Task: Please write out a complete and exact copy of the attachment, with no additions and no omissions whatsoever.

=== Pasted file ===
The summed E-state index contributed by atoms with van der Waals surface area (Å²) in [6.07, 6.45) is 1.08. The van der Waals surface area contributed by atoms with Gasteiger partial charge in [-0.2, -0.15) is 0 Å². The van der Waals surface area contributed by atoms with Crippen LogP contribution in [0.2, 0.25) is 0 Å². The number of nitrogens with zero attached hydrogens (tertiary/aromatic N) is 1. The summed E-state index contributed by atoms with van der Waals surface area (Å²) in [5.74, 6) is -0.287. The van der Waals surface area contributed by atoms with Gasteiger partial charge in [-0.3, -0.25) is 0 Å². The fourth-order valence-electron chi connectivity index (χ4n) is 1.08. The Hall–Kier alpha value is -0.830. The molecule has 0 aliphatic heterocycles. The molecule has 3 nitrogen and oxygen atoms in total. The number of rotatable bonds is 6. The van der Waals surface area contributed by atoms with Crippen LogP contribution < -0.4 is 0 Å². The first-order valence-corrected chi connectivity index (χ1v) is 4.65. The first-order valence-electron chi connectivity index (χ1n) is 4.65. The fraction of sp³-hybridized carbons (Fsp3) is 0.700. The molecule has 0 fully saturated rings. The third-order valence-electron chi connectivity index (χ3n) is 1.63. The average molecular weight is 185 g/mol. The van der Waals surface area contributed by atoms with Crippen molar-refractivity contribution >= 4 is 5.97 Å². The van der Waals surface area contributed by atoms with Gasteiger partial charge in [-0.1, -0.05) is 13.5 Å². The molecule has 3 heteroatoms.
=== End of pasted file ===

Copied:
The summed E-state index contributed by atoms with van der Waals surface area (Å²) in [6.07, 6.45) is 1.08. The van der Waals surface area contributed by atoms with Gasteiger partial charge in [-0.2, -0.15) is 0 Å². The van der Waals surface area contributed by atoms with Crippen LogP contribution in [0.2, 0.25) is 0 Å². The number of nitrogens with zero attached hydrogens (tertiary/aromatic N) is 1. The summed E-state index contributed by atoms with van der Waals surface area (Å²) in [5.74, 6) is -0.287. The van der Waals surface area contributed by atoms with Gasteiger partial charge in [-0.3, -0.25) is 0 Å². The fourth-order valence-electron chi connectivity index (χ4n) is 1.08. The Hall–Kier alpha value is -0.830. The molecule has 0 aliphatic heterocycles. The molecule has 3 nitrogen and oxygen atoms in total. The number of rotatable bonds is 6. The van der Waals surface area contributed by atoms with Crippen LogP contribution < -0.4 is 0 Å². The first-order valence-corrected chi connectivity index (χ1v) is 4.65. The first-order valence-electron chi connectivity index (χ1n) is 4.65. The fraction of sp³-hybridized carbons (Fsp3) is 0.700. The molecule has 0 fully saturated rings. The third-order valence-electron chi connectivity index (χ3n) is 1.63. The average molecular weight is 185 g/mol. The van der Waals surface area contributed by atoms with Crippen molar-refractivity contribution >= 4 is 5.97 Å². The van der Waals surface area contributed by atoms with Gasteiger partial charge in [-0.1, -0.05) is 13.5 Å². The molecule has 3 heteroatoms.